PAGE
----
# If $\lim_{x\to \infty} (f(x+1)-f(x))=1$, then $\lim_{x\to \infty} \frac{f(x)}{x}=1$?

Let $$f:\mathbb{R} \to \mathbb{R}$$ be a fuction such that $$\displaystyle \lim_{x\to \infty} (f(x+1)-f(x))=1$$. Is it true then that $$\displaystyle \lim_{x\to \infty} \frac{f(x)}{x}=1$$?

I think it is and here is how I went about it. Let $$\varepsilon>0$$. Then there is some $$\delta_\varepsilon>0$$ such that $$1-\varepsilon < f(x)-f(x-1)<1+\varepsilon, \forall x>\delta_\varepsilon.$$ Thus, we may write the following inequalities for an $$x> \delta_\epsilon$$:
$$1-\varepsilon < f(x)-f(x-1)<1+\varepsilon\\ 1-\varepsilon < f(x-1)-f(x-2)<1+\varepsilon\\ \vdots\\ 1-\varepsilon < f(\delta_\varepsilon+1)-f(\delta_\varepsilon)<1+\varepsilon$$
and after we sum these up we get that $$(x-\delta_\epsilon)(1-\epsilon)\delta_\varepsilon.$$
This implies that $$\frac{f(\delta_\varepsilon)+(x-\delta_\varepsilon)(1-\varepsilon)}{x}<\frac{f(x)}{x}<\frac{f(\delta_\varepsilon)+(x-\delta_\varepsilon)(1+\varepsilon)}{x}, \forall x>\delta_\varepsilon.$$
If we take $$\displaystyle\limsup_{x\to\infty}$$, we get that $$1-\varepsilon < \displaystyle\limsup_{x\to\infty} \frac{f(x)}{x}< 1+\varepsilon$$, $$\forall \varepsilon > 0$$, so $$\displaystyle\limsup_{x\to\infty} \frac{f(x)}{x}=1$$. In the same way we get that $$\displaystyle\liminf_{x\to\infty} \frac{f(x)}{x}=1$$, so $$\displaystyle\lim_{x\to\infty} \frac{f(x)}{x}=1$$ as desired.

Is this proof correct? I am a bit unsure that I am taking that $$\limsup$$ correctly, even though I can't see why it could be wrong.

• There should be another condition also that $f$ is bounded on every bounded interval. Commented Sep 20, 2021 at 10:39
• The problem is that your argument works only when $x=\delta_{\epsilon} +n$ where $n$ is a positive integer. For it to work for all $x>\delta_{\epsilon}$ you will need $f$ to be bounded in $[\delta_{\epsilon}, \delta_{\epsilon} +1]$. I hope you understand the flaw. Commented Sep 20, 2021 at 11:10
• @ParamanandSingh Ah, thanks, it does make sense, I felt that the way I tried to mimick what I would do for a sequence may be flawed. Now I understand, thank you very much! Commented Sep 20, 2021 at 11:14
• @ArcticChar: things happen so fast here and I am limited in my speed due to mobile device. :) Commented Sep 20, 2021 at 11:25
• @ParamanandSingh: 1) For me as a reader of SE, it would be quite confusing: Following a [duplicate] link that deviates in non-minor details. The answer to that other question cannot be applied to this one. 2) It's still preferable to have a proper answer (instead of having to dig into every comment quere). Afterall, the two proofs (one confirming, one counter-example) are quite different. 3) It's nice that the TO found help and can proceed; but IIUC, SE is also about sharing information with "passive" readers. Otherwise, all except the questions could be private. Commented Sep 20, 2021 at 11:32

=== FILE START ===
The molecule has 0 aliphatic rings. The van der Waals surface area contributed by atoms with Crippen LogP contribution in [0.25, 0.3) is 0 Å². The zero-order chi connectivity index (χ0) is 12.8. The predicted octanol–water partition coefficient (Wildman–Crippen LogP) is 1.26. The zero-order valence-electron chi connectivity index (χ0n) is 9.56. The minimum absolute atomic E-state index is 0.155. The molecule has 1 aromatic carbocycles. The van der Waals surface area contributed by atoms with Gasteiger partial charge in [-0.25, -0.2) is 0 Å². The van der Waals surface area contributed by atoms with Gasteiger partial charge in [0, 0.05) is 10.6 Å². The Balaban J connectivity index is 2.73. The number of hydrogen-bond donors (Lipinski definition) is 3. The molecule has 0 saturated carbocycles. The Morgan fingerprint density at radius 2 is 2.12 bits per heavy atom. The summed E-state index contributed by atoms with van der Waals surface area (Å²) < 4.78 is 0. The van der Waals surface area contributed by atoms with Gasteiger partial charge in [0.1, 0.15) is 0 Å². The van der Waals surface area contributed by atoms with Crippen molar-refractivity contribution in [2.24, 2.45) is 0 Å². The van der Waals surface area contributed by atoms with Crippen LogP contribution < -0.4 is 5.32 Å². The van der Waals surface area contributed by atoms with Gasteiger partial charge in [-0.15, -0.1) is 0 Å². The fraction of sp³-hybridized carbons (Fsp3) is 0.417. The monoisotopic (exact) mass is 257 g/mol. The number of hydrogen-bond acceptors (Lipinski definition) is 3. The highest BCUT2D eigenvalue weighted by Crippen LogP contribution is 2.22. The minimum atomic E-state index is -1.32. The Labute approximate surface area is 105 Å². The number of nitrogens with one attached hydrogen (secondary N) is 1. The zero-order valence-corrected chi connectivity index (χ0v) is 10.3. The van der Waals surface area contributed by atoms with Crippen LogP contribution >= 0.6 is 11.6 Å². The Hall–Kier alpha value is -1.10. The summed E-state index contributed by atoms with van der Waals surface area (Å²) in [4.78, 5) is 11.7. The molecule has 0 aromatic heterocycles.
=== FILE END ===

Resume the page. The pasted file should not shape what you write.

Take the function $$f(x)=\begin{cases}\frac{1}{[x]} + \lfloor x\rfloor;& x\notin \mathbb Z\\ \lfloor x\rfloor ; &x\in\mathbb Z\end{cases}$$

where $$[x]$$ denotes the fractional part of $$x$$, i.e. $$[x]=x-\lfloor x\rfloor$$.

Then the function satisfies your condition, since $$f(x+1)-f(x)=1$$ is true for all $$x$$. However, the limit $$\lim_{x\to\infty}\frac{f(x)}{x}$$ does not exist, because the value of $$f$$ on every interval $$[n, n+1]$$ is unbounded.

• thanks, so I guess that my proof fails here in this case: $\displaystyle \limsup_{x\to \infty}\frac{f(\delta_\epsilon)+(x-\delta_\epsilon)(1-\epsilon)}{x}$ (I don't really see any other place where it might). I thought that as $x\to \infty$ $f(\delta_\epsilon)$ would stay constant. Commented Sep 20, 2021 at 11:01
• +1 for the fine counterexample. Commented Sep 20, 2021 at 11:29
• @TheZone I think that's where your error is, yeah.
– 5xum
Commented Sep 20, 2021 at 11:34

In your proof you are implicitly assuming that $$x$$ is such that $$x-\delta_\epsilon=n$$ is an integer $$n$$, so you have some constraint on the specific value of $$x$$ as $$x\rightarrow \infty$$. In the example given by 5xum this means that the term $$\frac{1}{[x]}=\frac{1}{[\delta_\epsilon]}$$ which you assume to be fixed. If you want to allow general $$x$$ you would have to modify your inequality to $$\frac{f(x-\lfloor x-\delta_\epsilon\rfloor)+\lfloor x-\delta_\epsilon\rfloor(1-\epsilon)}{x}<\frac{f(x)}{x}<\frac{f(x-\lfloor x-\delta_\epsilon\rfloor)+\lfloor x-\delta_\epsilon\rfloor(1+\epsilon)}{x}, \forall x>\delta_\epsilon.$$ Now you have to assume that $$f(x-\lfloor x-\delta_\epsilon \rfloor)$$ is bounded $$\forall x>\delta_\epsilon$$ in which case your proof would be correct. This however is not the case in 5xum's example.

• thanks, now it is all really clear. Commented Sep 20, 2021 at 12:14
• :P Wasn't sure it was already clear as you just assumed "I don't really see any other place where it might". Commented Sep 20, 2021 at 12:23

Let $$f(x)= -\sin \left( \lfloor x\rfloor\cdot \dfrac{\pi}{2} \right) \cdot \cos\left( \lfloor x\rfloor\cdot \dfrac{\pi}{2} \right).$$ Then \begin{align} f(x+1)-f(x) =& \sin \left( \lfloor x+1\rfloor\cdot \dfrac{\pi}{2} \right) \cdot \cos\left( \lfloor x+1\rfloor\cdot \dfrac{\pi}{2} \right) - \sin \left( \lfloor x\rfloor\cdot \dfrac{\pi}{2} \right) \cdot \cos\left( \lfloor x\rfloor\cdot \dfrac{\pi}{2} \right) \\ =&+\sin\left((\lfloor x+1\rfloor - \lfloor x\rfloor)\cdot \dfrac{\pi}{2}\right) \\ =& +\sin\left( 1\cdot \frac{\pi}{2} \right) \\ =& 1 \end{align} and by $$-1\leq f(x)=- \sin \left( \lfloor x\rfloor\cdot \dfrac{\pi}{2} \right) \cdot \cos\left( \lfloor x\rfloor\cdot \dfrac{\pi}{2} \right)\leq +1$$ we have $$\lim_{x\to 0}\frac{f(x)}{x}=0.$$

• Your third equality should be $-\sin(\pi \lfloor x \rfloor)=0$ not $1$. Btw: $\sin(x)\cos(x)=\sin(2x)/2$ so actually $f(x)=0$ for all $x$. Commented Sep 20, 2021 at 15:48